Continued from part 2 Q: Tim, I'm sure you're just tickled pink to hear that Tony Schumacher is thinking about moving to Funny Car next year. TIM WILKERSON: That's the first time I heard that. I think that would be fun if that's what Tony...
Continued from part 2
Q: Tim, I'm sure you're just tickled pink to hear that Tony Schumacher is thinking about moving to Funny Car next year.
TIM WILKERSON: That's the first time I heard that. I think that would be fun if that's what Tony wanted to do. Tony and I did a lot of Funny Car racing back in the (Top Alcohol Funny Car) days. He's got a great organization over there that his dad's put together. He can surely step into one of them things and do a good job. I'm sure about that.
If I was him, like he said, I'd want to continue racing against A.J. That would be a fun deal to be able to beat him at his own game, if I was him. That would be my main goal, to show the world that just 'cause A.J. left don't mean we're going to stumble. I hope and pray that he stays in the dragster just because of that, because I would if I was him. I'd make sure they were unhappy about the day they all left. I'd make their life as miserable as I could. I'm not saying that to be mean or anything. I just think they had a great team there that they split up. I'd make sure they had the worst time they could making it successful on the other side.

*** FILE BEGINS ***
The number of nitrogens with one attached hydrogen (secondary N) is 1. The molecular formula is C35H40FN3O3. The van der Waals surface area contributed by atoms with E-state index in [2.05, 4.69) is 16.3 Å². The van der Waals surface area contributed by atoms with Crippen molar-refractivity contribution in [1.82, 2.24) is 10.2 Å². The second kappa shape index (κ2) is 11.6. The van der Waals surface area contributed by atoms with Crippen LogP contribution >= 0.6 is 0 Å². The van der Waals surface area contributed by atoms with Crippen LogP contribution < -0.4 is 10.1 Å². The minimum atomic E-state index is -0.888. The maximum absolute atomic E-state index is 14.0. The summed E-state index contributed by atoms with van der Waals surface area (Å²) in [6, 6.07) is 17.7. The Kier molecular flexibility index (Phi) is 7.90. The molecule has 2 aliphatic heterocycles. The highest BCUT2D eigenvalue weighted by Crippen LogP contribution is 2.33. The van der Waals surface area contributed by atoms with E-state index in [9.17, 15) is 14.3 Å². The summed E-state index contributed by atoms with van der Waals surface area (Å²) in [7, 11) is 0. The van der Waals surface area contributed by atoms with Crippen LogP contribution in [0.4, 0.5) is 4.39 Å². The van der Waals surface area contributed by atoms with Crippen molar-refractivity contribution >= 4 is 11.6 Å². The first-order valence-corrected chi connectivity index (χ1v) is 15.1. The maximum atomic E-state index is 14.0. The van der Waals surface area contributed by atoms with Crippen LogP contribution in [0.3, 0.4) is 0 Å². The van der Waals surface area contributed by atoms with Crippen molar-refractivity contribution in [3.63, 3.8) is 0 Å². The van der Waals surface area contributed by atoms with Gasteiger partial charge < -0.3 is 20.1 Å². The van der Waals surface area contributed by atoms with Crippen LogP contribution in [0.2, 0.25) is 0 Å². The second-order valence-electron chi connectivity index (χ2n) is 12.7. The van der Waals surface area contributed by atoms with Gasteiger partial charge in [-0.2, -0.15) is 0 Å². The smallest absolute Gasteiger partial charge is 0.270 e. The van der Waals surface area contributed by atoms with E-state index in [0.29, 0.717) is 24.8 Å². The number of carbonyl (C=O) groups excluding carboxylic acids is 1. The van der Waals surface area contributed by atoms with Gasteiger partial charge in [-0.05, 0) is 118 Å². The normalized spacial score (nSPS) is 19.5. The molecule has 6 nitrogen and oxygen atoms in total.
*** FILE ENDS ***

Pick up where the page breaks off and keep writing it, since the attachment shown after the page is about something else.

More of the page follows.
Q: Tim, what has been the one thing, if there is one thing you can nail down, as to what has turned your season around and made you such a strong competitor this year and a championship contender?
TIM WILKERSON: Well, again, I've kind of mumbled about it all year long, that we just really have kept our eye on the ball this year and worked hard together as a team. We kind of have the same exact chemistry I guess is the word you'd like to use that Schumacher's dragster team does. We all get along. We all know what we're up to. Everybody can stay on the same page and understand the reason why we're going. I got some young guys. This is their second year. That's really been better because last year they started out. When they first get in there, it's kind of a dream job that they all wanted to do. Then it's all of a sudden, 'Wow, this is a lot of work.' So after we got that through their head, then this year we've been a lot better team.
Of course, the alliance with Don Prudhomme has given us some opportunities to use some equipment we really didn't have available to us before. In the end of the '07 season, Don Schumacher actually let me use some of his equipment over there. That made us a little bit better team at the end of that year.